Economy

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Scotland Institute publishes report on Scotland's share of the UK's debt

The Scotland Institute has issued a report authored by Jonathan Price titled Debt and Destiny: An assessment of an independent Scotland’s fair share of the United Kingdom’s national debt and the impact it could have on Scotland’s future.

The report attempts to address the lack of discussion around Scotland's share of the UK's debt in the event of independence. The institute's chairman Dr Azeem Ibrahim notes in a blog on Scots Politics that:

What set-up costs would an independent Scotland face? The debate continues.

The work of LSE'S Professor Patrick Dunleavy was cited in a HM Treasury report on the set-up costs of an independent Scotland. In a blog for LSE British Politics and Policy, Professor Dunleavy challenged the use of his work, focused on the cost of setting up or substantially revamping a Whitehall department, saying:

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Reindustrialising Scotland for the 21st Century: A Sustainable Industrial Strategy for a Modern, Independent Nation

The Scottish Government set out in Scotland’s Future and Building Security and Creating Opportunity: Economic Policy Opportunities in an Independent Scotland how the full economic policy levers of independence could be used to create a more successful and fairer economy.

This paper builds on a key theme set out in both reports - the objective of rebalancing and reindustrialising the Scottish economy.

IFS: Spending cuts or tax increases would be needed to pay for Independence White Paper giveaways

New calculations – based on forecasts from the Office for Budget Responsibility (OBR) – suggest that an independent Scotland would face a budget deficit of 5.5% of GDP (£8.6 billion in today’s terms) in its first year of independence were it to inherit a population share of the UK’s national debt. This would not be sustainable for any prolonged period. Any upside surprise on oil revenues would help, for a while, but as recent experience demonstrates, these revenues can also disappoint.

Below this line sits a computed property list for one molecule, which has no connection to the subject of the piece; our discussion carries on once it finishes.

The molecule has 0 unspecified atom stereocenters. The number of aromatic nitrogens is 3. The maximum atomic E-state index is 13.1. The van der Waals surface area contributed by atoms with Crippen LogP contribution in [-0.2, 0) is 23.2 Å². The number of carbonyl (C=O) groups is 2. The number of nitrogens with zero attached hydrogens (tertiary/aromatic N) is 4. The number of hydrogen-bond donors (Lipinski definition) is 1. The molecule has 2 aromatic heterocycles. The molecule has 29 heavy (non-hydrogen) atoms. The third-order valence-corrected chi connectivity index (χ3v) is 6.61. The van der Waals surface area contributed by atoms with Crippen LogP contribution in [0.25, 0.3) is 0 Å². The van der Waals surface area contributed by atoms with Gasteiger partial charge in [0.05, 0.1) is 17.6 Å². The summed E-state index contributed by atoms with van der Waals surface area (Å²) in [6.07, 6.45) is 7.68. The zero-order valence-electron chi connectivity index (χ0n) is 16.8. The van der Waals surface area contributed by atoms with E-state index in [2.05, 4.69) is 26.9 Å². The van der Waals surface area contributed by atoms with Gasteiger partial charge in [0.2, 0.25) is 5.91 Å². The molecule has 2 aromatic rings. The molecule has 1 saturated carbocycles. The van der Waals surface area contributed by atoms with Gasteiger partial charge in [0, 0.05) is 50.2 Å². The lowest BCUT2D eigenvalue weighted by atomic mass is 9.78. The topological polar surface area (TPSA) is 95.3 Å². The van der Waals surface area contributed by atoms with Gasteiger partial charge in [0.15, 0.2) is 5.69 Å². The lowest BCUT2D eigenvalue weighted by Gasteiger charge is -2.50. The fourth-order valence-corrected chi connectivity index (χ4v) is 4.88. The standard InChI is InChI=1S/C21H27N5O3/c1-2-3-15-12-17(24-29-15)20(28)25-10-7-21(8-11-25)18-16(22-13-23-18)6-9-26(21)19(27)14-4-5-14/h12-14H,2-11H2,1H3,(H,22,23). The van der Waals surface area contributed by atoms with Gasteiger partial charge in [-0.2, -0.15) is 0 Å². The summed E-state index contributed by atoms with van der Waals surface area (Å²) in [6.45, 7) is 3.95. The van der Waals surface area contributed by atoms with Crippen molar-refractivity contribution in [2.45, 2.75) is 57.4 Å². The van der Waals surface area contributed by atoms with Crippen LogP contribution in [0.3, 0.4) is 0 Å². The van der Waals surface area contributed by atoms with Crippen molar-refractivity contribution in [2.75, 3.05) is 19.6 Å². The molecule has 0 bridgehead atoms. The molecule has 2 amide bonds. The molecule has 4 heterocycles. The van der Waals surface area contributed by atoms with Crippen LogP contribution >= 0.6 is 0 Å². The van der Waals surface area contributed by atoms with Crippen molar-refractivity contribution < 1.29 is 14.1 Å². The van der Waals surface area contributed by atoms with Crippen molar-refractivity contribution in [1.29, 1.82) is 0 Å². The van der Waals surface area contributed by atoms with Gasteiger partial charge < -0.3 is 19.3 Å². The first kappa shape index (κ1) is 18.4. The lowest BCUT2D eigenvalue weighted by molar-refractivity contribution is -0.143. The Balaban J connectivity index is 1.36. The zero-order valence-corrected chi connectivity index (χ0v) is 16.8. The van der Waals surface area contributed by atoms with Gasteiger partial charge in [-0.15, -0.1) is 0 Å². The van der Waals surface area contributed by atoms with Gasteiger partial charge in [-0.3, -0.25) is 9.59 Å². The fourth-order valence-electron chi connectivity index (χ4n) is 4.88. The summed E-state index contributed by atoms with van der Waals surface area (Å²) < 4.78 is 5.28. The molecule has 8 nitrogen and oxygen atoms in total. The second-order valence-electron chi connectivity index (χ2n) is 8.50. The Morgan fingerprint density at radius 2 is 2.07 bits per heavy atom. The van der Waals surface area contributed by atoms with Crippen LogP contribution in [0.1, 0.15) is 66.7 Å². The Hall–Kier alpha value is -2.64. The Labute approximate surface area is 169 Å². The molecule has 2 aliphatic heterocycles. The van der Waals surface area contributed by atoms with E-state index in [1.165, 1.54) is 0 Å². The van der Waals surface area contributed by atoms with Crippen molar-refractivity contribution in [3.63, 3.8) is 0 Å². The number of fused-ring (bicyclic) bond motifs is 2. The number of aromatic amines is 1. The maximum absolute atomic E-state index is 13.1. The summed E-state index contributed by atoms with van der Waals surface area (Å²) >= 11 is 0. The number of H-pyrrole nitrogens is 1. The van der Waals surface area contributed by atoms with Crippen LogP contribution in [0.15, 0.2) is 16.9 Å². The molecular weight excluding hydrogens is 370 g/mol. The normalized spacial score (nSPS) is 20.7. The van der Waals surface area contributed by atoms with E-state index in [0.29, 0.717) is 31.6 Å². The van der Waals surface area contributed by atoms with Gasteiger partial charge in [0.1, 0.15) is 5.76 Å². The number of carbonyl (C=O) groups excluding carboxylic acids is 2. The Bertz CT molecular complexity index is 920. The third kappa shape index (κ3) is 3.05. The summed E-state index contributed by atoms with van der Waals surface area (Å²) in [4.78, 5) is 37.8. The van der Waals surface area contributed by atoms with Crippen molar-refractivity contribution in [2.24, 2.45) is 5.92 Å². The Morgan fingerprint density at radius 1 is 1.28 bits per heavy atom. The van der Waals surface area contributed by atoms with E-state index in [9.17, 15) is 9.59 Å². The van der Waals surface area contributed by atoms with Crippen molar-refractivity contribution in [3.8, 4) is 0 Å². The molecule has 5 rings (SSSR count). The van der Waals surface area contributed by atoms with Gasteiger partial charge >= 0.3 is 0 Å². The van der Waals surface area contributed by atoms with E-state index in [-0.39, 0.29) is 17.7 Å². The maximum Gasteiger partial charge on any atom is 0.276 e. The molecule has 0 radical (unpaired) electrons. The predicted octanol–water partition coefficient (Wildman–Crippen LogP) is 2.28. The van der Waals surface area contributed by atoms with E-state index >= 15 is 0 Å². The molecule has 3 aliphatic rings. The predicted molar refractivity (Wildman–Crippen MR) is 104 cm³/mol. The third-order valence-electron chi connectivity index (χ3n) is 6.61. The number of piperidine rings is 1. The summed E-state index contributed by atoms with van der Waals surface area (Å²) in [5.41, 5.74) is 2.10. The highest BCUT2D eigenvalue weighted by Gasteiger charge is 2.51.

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  • 20th July 2018

    Richard Parry reviews a fast-evolving situation as the march of time and need to reconcile rhetoric and practicality constrain policy-makers

  • 13th July 2018

    The White Paper published this week talks about the UK Government making ‘sovereign decisions’ to adopt European rules but, as we know from the experience of Norway and Switzerland, this can be an illusory sovereignty when the costs of deviating from the rules is exclusion from the single market or European programmes. CCC Director Professor Michael Keating looks at whether the UK is ready for this kind of deal.

  • 12th July 2018

    Last week the government released its fisheries white paper. While most of the fisheries and Brexit debate centres on quotas and access to waters, there is also an important devolution dimension. Brexit already has profound consequences for the UK’s devolution settlement and fisheries policy is one example of this. So, in addition to communicating its overall vision for post-Brexit fisheries policy, the white paper was also an opportunity for the government to set out how it would see that policy working in the devolved UK.

  • 4th July 2018

    At the same time as Parliament prepares to ‘take back control’ from Brussels, the executive is in fact accruing to itself further control over the legislative process. CCC Fellow Professor Stephen Tierney addresses a number of trends – only some of which are a direct consequence of the unique circumstances of Brexit – which suggest a deeper realignment of institutional power within the constitution and a consequent diminution of Parliament’s legislative power.

  • 27th June 2018

    Faced with a choice between splitting her Cabinet into winners and losers, Theresa May has sought to keep the Brexit crap game going. She does this by avoiding betting on either a hard or soft Brexit. Professor Richard Rose of Strathclyde looks at the high stakes outcomes facing the Prime Minister. .

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